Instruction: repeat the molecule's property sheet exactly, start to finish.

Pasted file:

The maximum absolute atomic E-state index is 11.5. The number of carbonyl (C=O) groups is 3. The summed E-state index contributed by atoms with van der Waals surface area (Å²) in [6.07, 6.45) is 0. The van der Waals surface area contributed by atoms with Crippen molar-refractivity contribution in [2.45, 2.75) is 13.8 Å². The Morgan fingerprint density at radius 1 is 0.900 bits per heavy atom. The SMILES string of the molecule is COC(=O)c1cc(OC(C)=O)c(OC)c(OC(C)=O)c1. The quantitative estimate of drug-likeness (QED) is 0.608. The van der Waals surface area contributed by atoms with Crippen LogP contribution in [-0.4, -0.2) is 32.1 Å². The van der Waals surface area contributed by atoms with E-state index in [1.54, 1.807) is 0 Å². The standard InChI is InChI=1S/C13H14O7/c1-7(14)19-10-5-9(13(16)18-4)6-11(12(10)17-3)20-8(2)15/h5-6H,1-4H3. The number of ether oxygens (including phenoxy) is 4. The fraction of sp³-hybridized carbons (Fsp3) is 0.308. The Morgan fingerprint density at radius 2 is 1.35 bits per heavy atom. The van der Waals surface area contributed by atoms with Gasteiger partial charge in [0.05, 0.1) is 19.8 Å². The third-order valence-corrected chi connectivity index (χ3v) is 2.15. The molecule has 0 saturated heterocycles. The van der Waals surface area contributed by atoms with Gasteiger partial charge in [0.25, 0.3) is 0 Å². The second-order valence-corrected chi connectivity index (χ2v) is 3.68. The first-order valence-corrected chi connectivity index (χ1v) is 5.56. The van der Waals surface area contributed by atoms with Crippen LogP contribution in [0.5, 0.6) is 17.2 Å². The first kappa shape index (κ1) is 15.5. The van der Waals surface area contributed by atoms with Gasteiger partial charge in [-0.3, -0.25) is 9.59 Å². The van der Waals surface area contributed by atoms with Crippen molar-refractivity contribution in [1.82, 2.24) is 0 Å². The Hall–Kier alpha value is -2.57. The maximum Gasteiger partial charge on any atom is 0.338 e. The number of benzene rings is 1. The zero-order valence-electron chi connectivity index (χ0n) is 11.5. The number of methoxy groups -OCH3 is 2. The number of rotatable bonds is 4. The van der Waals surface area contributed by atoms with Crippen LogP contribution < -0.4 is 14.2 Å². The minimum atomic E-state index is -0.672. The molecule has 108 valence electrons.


The maximum absolute atomic E-state index is 11.5. The number of carbonyl (C=O) groups is 3. The summed E-state index contributed by atoms with van der Waals surface area (Å²) in [6.07, 6.45) is 0. The van der Waals surface area contributed by atoms with Crippen molar-refractivity contribution in [2.45, 2.75) is 13.8 Å². The Morgan fingerprint density at radius 1 is 0.900 bits per heavy atom. The SMILES string of the molecule is COC(=O)c1cc(OC(C)=O)c(OC)c(OC(C)=O)c1. The quantitative estimate of drug-likeness (QED) is 0.608. The van der Waals surface area contributed by atoms with Crippen LogP contribution in [-0.4, -0.2) is 32.1 Å². The van der Waals surface area contributed by atoms with E-state index in [1.54, 1.807) is 0 Å². The standard InChI is InChI=1S/C13H14O7/c1-7(14)19-10-5-9(13(16)18-4)6-11(12(10)17-3)20-8(2)15/h5-6H,1-4H3. The number of ether oxygens (including phenoxy) is 4. The fraction of sp³-hybridized carbons (Fsp3) is 0.308. The Morgan fingerprint density at radius 2 is 1.35 bits per heavy atom. The van der Waals surface area contributed by atoms with Gasteiger partial charge in [0.05, 0.1) is 19.8 Å². The third-order valence-corrected chi connectivity index (χ3v) is 2.15. The molecule has 0 saturated heterocycles. The van der Waals surface area contributed by atoms with Gasteiger partial charge in [0.25, 0.3) is 0 Å². The second-order valence-corrected chi connectivity index (χ2v) is 3.68. The first-order valence-corrected chi connectivity index (χ1v) is 5.56. The van der Waals surface area contributed by atoms with Crippen LogP contribution in [0.5, 0.6) is 17.2 Å². The first kappa shape index (κ1) is 15.5. The van der Waals surface area contributed by atoms with Gasteiger partial charge in [-0.3, -0.25) is 9.59 Å². The van der Waals surface area contributed by atoms with Crippen molar-refractivity contribution in [1.82, 2.24) is 0 Å². The Hall–Kier alpha value is -2.57. The maximum Gasteiger partial charge on any atom is 0.338 e. The number of benzene rings is 1. The zero-order valence-electron chi connectivity index (χ0n) is 11.5. The number of methoxy groups -OCH3 is 2. The number of rotatable bonds is 4. The van der Waals surface area contributed by atoms with Crippen LogP contribution < -0.4 is 14.2 Å². The minimum atomic E-state index is -0.672. The molecule has 108 valence electrons.